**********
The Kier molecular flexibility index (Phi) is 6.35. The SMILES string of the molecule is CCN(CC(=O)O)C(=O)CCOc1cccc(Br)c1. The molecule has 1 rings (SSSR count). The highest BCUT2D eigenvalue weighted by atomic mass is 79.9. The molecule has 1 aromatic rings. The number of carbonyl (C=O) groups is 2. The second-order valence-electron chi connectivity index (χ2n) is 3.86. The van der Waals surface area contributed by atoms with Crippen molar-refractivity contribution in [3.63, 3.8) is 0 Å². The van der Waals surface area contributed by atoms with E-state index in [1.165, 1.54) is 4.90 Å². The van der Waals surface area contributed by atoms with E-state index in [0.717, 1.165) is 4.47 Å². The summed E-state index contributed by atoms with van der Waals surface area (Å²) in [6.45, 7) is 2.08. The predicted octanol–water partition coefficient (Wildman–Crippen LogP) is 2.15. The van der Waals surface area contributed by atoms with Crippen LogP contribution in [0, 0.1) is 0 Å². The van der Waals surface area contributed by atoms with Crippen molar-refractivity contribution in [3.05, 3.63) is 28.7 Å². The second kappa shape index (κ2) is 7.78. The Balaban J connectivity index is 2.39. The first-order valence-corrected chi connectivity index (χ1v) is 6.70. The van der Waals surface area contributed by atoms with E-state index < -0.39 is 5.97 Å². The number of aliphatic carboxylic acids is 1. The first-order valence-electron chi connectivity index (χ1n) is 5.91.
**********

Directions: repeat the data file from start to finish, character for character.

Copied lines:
The Kier molecular flexibility index (Phi) is 6.35. The SMILES string of the molecule is CCN(CC(=O)O)C(=O)CCOc1cccc(Br)c1. The molecule has 1 rings (SSSR count). The highest BCUT2D eigenvalue weighted by atomic mass is 79.9. The molecule has 1 aromatic rings. The number of carbonyl (C=O) groups is 2. The second-order valence-electron chi connectivity index (χ2n) is 3.86. The van der Waals surface area contributed by atoms with Crippen molar-refractivity contribution in [3.63, 3.8) is 0 Å². The van der Waals surface area contributed by atoms with E-state index in [1.165, 1.54) is 4.90 Å². The van der Waals surface area contributed by atoms with E-state index in [0.717, 1.165) is 4.47 Å². The summed E-state index contributed by atoms with van der Waals surface area (Å²) in [6.45, 7) is 2.08. The predicted octanol–water partition coefficient (Wildman–Crippen LogP) is 2.15. The van der Waals surface area contributed by atoms with Crippen LogP contribution in [0, 0.1) is 0 Å². The van der Waals surface area contributed by atoms with Crippen molar-refractivity contribution in [3.05, 3.63) is 28.7 Å². The second kappa shape index (κ2) is 7.78. The Balaban J connectivity index is 2.39. The first-order valence-corrected chi connectivity index (χ1v) is 6.70. The van der Waals surface area contributed by atoms with E-state index < -0.39 is 5.97 Å². The number of aliphatic carboxylic acids is 1. The first-order valence-electron chi connectivity index (χ1n) is 5.91.